The famous blues guitarist Robert Johnson, who is often cited as a major influence on rock and roll, was born in Hazlehurst, Mississippi.
Attala County, Mississippi has a rich history that dates back to its establishment in 1833. The area was initially inhabited by Native American tribes, primarily the Choctaw Nation, who lived off the land and hunted in the region. With the signing of the Treaty of Dancing Rabbit Creek in 1830, the Choctaw were forced to cede their lands to the United States government, opening the way for settlement by Euro-American settlers.

The county was named after a prominent Choctaw chief, At

This timeline provides a glimpse into the major events and milestones that have shaped the history of Attala County, Mississippi.

  • 1833 - Attala County was established on February 19, 1833, as a county in the state of Mississippi.
  • 1834 - The first courthouse was built in the town of Kosciusko, which later became the county seat.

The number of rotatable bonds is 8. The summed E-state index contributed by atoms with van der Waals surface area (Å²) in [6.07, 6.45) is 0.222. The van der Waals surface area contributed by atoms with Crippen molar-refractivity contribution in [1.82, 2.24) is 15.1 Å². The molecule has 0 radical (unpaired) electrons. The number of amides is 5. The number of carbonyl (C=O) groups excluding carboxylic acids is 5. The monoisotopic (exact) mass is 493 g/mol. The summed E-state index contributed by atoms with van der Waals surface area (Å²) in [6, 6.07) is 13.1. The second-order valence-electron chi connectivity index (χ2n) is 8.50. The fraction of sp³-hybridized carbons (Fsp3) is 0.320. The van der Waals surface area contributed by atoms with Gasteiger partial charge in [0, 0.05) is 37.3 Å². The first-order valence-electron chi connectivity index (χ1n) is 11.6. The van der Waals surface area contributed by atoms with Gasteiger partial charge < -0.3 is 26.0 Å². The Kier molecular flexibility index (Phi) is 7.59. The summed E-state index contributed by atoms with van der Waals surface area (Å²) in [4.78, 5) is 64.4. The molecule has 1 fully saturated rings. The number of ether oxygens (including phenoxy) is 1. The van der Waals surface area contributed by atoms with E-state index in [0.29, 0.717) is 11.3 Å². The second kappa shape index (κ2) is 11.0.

• 1837 - The county's population grew as settlers moved into the area, mainly from the eastern states.
  • 1846 - The first public school was established in Attala County.
  • 1861-1865 - Attala County, like many other parts of Mississippi, was deeply affected by the American Civil War.
  • 1879 - The county's first railroad, the Vicksburg, Shreveport and Pacific, was completed, connecting Attala County to the regional rail network.
  • 1910 - The population of Attala County reached its peak at over 29,000 residents.
  • 1956 - Attala County celebrated its centennial anniversary.
  • 1970s - The county experienced significant declines in population as mechanization in agriculture led to fewer job opportunities.
  • 1999 - The Mississippi State Penitentiary, also known as Parchman Farm, located in Attala County, was added to the National Register of Historic Places.
  • Present - Attala County continues to be a rural community with primarily agricultural and manufacturing industries.